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Hudson Hill Backs Wholesale B2B Platform MarketTime

Hudson Hill Capital has made a “significant” majority investment in B2B wholesale platform MarketTime.

The private investment firm announced the funding Tuesday (Dec. 5), describing MarketTime as a Software-as-a-Service (SaaS) platform whose tools help facilitate more than $6 billion in wholesale retail commerce between brands, manufacturer representatives, agents and retailers.

“Founded in 2008, MarketTime’s software platform provides tools to sales representatives and agencies to automate the wholesale transaction process and has expanded to offer a similar platform to manufacturers,” Hudson Hill said in a news release provided to PYMNTS.

“These order management products automate the repeated interactions of buyers and sellers within wholesale retail commerce, replacing paper, pencil, email and Excel processes. The company also offers configurable branded websites to brands and analytics tools to brands, agencies and retailers.”

Eric Rosen, Hudson Hill’s managing partner, said his group sees opportunities to expand MarketTime’s product features and further automate “the wholesale commerce workflow.”

The funding follows recent PYMNTS intelligence that shows upgrading financial infrastructure through automation and digital transformation initiatives is a key way for businesses to excel in a competitive marketplace.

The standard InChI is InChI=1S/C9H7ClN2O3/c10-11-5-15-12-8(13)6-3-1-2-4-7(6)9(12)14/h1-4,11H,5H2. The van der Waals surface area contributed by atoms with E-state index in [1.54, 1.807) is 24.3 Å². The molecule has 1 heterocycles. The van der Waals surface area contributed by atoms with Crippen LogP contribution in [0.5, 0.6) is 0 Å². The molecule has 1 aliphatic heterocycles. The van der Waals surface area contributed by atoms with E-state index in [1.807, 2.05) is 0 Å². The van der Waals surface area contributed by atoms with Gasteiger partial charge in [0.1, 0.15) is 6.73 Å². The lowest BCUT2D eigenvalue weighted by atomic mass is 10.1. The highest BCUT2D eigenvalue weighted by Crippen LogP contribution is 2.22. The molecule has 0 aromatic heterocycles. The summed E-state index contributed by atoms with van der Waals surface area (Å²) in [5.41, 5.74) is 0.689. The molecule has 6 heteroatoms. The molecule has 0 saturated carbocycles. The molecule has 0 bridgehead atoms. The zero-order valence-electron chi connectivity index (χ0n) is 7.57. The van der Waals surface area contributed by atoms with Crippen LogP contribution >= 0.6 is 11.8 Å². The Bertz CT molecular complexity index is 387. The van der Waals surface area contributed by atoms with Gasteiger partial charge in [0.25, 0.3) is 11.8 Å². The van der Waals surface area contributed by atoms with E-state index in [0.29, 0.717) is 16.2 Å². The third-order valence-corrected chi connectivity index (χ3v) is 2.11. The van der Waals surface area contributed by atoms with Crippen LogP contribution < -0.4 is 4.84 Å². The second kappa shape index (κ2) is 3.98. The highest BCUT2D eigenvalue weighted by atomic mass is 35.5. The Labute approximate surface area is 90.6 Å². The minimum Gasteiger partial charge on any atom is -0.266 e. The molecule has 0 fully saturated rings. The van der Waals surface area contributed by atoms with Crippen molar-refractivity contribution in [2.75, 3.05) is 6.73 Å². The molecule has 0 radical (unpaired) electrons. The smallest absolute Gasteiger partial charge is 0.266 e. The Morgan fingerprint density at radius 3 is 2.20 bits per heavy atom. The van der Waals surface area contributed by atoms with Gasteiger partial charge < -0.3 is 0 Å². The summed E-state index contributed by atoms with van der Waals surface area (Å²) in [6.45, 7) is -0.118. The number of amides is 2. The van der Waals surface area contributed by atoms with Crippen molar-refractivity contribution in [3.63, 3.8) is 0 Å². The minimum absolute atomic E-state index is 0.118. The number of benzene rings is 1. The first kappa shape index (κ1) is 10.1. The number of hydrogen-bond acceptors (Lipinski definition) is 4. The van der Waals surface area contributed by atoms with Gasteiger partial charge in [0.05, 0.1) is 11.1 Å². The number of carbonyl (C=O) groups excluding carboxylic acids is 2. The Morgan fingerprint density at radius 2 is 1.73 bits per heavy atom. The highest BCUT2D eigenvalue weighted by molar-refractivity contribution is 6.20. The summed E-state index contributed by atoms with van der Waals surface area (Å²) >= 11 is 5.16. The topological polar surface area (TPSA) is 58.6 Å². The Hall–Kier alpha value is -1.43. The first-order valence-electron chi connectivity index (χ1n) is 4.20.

This data is echoed by recent comments from industry leaders, such as Ben Weiner, senior vice president and global head of B2B payments at Nuvei.

“What makes B2B payments such a great market is the presence of true white space, which is rare in payments today,” he told PYMNTS last month.

“Innovation in B2B payments is heating up,” Tom Randklev, global head of product at CellPoint Digital, said in a separate conversation. “And it’s centered around the ongoing digitization of the space, which brings a lot of optimization around operational efficiencies, cost efficiencies and just a better way of moving money.”

Yet not every business is on board with automation just yet. 

“Accounts Payable and Receivable Trends and the Path to Profitability,” a PYMNTS Intelligence and American Express collaboration, found that more than one-third of mid-sized U.S. companies have not introduced any automation within their accounts payable (AP) or accounts receivable (AR) operations.

But the tide could be turning, Kat Battle, product manager for Complete AP at Bank of America, told PYMNTS last month.

“More and more organizations are recognizing the need to update and modernize what has historically been a manual, paper-based process — but one that’s also very mission critical to the business function,” she said.